• Non-profit Status: The applicant must be a 501(c)3 organization, fiscally sponsored by a 501(c)3, or a governmental or tribal entity. If your small neighborhood-based organization is not a 501(c)3 or already has a fiscal sponsor, but has a compelling project, the Rose Foundation may be willing to act as your fiscal sponsor for this grant proposal. Please contact us for details. Nonprofit colleges, universities, university clinics, and graduate programs are eligible to apply, but university overhead is limited to 5% of grant award.

 

EXAMPLES OF ALLOWABLE PROJECTS AND PROPOSALS

Here are some examples of the types of projects that are eligible for funding. These are only examples. A project does not have to cover all of the topics or activities listed.

  • Water quality monitoring and testing including sediment impact analysis, especially if the project also includes an element that uses the data to promote enhanced water quality.
  • Innovative low-impact development or green infrastructure projects intended to reduce stormwater pollution or other water quality impacts.
  • Water quality-related policy development and associated public outreach.
  • Public education and environmental education, especially if the project also includes an element that mobilizes community members and/or students around specific actions to protect water quality.
  • Shoreline or riparian restoration and other hands-on stewardship activities.
  • Public access in underserved and urbanized areas, which traditionally have disproportionally fewer areas dedicated to parks and open spaces.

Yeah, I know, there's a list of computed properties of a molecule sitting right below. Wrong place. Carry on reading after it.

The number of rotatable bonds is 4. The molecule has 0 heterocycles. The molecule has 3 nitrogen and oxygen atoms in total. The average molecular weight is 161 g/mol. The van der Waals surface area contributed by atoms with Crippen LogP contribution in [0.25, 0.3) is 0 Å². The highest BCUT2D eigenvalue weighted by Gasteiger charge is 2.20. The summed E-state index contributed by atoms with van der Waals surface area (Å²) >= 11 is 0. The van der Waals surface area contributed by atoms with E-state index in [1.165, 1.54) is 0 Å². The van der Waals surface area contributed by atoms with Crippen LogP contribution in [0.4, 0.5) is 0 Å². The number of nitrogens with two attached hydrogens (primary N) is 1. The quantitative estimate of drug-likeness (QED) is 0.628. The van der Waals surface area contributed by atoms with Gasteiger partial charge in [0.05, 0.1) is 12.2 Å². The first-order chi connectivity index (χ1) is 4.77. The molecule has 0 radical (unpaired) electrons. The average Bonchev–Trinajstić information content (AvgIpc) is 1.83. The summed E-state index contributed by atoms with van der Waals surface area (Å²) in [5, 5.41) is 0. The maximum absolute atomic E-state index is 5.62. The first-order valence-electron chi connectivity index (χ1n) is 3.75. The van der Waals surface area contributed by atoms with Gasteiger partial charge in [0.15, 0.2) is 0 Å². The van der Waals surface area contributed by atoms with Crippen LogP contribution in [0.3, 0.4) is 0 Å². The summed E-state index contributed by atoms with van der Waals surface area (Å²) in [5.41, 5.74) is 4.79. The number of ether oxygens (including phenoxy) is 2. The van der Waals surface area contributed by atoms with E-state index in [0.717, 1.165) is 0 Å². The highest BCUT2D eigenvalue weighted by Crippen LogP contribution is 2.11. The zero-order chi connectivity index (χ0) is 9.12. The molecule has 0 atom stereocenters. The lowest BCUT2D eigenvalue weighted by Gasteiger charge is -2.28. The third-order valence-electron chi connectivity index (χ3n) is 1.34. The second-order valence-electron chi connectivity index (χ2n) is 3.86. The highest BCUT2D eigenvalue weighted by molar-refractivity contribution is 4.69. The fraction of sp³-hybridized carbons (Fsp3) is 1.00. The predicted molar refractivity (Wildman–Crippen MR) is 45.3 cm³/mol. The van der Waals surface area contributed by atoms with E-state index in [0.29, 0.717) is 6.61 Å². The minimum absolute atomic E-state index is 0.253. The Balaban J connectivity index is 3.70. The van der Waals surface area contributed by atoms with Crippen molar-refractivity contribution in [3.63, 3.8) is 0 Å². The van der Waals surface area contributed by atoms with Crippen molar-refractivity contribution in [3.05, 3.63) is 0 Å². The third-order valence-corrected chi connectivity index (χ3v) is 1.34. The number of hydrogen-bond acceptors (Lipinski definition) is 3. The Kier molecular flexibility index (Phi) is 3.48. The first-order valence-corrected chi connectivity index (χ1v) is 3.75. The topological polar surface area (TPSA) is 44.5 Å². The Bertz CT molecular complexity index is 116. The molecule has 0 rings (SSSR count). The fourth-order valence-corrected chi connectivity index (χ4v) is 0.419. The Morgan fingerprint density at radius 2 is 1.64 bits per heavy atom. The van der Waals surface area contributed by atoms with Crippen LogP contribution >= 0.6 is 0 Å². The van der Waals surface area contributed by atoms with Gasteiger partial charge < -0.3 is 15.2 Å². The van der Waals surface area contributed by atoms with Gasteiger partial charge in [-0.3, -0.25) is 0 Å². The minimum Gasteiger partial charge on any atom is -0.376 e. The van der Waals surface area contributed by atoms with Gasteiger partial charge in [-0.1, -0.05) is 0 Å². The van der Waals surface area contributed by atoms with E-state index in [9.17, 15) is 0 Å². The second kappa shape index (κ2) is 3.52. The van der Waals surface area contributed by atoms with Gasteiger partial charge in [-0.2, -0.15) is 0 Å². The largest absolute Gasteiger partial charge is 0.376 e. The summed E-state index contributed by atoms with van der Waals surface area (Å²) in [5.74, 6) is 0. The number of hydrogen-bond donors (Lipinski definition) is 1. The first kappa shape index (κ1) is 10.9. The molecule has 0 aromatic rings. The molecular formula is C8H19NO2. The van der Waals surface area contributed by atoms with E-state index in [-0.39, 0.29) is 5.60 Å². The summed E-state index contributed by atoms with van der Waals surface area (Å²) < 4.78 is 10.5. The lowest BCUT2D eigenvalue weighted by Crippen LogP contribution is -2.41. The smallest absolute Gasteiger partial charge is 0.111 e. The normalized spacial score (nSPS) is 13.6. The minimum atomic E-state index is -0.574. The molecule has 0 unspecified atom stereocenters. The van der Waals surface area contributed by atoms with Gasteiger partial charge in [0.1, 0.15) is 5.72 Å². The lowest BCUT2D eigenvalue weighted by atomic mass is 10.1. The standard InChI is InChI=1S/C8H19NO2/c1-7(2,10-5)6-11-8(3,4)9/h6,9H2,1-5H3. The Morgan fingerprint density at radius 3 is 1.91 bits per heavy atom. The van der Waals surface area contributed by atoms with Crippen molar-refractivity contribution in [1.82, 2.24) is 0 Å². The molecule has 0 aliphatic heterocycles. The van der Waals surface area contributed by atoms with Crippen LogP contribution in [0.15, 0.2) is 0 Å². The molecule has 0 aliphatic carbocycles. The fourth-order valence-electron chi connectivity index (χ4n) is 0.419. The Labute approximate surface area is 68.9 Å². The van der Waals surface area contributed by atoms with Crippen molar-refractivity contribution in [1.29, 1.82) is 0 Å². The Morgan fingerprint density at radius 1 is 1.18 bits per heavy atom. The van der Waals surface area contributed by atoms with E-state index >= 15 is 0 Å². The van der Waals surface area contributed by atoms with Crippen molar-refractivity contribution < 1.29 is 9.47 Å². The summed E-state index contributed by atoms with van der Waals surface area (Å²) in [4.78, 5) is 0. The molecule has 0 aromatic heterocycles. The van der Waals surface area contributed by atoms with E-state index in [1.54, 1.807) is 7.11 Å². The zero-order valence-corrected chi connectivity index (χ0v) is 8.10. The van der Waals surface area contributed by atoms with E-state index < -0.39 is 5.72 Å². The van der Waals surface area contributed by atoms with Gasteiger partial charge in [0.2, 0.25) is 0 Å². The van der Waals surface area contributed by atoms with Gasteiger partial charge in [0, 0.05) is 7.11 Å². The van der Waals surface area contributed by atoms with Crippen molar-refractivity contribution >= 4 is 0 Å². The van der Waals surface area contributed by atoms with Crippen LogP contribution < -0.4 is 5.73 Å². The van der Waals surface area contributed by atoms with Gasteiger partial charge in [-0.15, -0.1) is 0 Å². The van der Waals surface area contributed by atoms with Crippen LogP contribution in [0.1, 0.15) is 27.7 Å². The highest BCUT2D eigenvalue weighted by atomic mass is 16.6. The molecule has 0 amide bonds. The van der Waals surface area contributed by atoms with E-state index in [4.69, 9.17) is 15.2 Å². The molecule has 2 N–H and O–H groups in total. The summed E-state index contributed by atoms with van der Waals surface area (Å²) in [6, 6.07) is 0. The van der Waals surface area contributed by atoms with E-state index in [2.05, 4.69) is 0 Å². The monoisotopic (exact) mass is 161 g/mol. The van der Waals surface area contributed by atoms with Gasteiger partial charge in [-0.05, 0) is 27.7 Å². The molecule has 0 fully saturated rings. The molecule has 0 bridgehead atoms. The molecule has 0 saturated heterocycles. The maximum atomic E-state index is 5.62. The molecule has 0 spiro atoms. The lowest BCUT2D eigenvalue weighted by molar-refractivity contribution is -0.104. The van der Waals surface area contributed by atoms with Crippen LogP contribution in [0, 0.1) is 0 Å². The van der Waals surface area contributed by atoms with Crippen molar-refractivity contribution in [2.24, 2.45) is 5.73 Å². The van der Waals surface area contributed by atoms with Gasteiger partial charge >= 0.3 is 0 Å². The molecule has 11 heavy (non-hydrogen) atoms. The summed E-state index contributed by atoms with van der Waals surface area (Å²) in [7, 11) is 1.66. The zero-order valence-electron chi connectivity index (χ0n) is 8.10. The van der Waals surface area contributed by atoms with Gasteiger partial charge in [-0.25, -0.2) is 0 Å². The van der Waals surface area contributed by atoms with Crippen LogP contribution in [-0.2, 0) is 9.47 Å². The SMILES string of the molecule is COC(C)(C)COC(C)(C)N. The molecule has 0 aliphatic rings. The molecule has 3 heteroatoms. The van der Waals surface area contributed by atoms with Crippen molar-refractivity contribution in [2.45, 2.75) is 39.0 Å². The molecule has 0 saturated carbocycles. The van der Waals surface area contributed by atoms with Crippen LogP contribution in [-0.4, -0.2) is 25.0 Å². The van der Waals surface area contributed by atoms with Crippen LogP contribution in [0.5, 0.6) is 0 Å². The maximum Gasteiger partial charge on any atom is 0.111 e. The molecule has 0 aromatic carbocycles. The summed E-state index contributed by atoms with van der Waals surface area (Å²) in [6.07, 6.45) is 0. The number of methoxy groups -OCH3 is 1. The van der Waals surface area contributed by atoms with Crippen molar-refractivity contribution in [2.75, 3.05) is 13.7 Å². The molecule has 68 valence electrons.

Most people think of “watershed protection” as restoring river banks and testing water samples. While these are certainly core watershed activities, many other types of projects are also eligible to apply. For example:

  • Advocacy promoting public transit and transit equity help people reduce private automobile use (oil, grease, and metals from cars are a major contaminant of urban runoff).
  • Facilitating public access to shorelines fundamentally builds long-term community watershed stewardship.
  • Infrastructure improvements such as rain gardens can lead to significant reductions in stormwater pollution as well as help improve public spaces, and projects with strong community participation elements can help build community cohesion and leadership, and become springboards for other community-driven programs that benefit the Puget Sound.
  • Opposing poorly-planned development and preserving open space can reduce paved areas, helping to recharge groundwater, and reduce runoff volume and pollution.

 

EXAMPLES OF PROJECTS THAT ARE NOT ALLOWABLE

The following activities or types of projects will not be funded:

  • Endowment, land acquisition, capital improvement (unless proposed project directly improves water quality) or other similar projects.
  • Grants to individuals.
  • Grants to for-profit businesses.
  • Grants for general operating support.
  • Grants for projects that are not Puget Sound or Salish Sea-related

 

Click here to begin your Application

 

FOR MORE INFORMATION

Tim Little, Executive Director
tlittle -at- rosefdn.org*
(510) 658-0702 x301

Nancy Huizar, Program Associate
nhuizar -at- rosefdn.org*

For technical questions or assistance with the application system, please contact:

Laura Fernandez, Program Officer
lfernandez -at- rosefdn.org*
(510) 658-0702 x304

*(please replace -at- with @)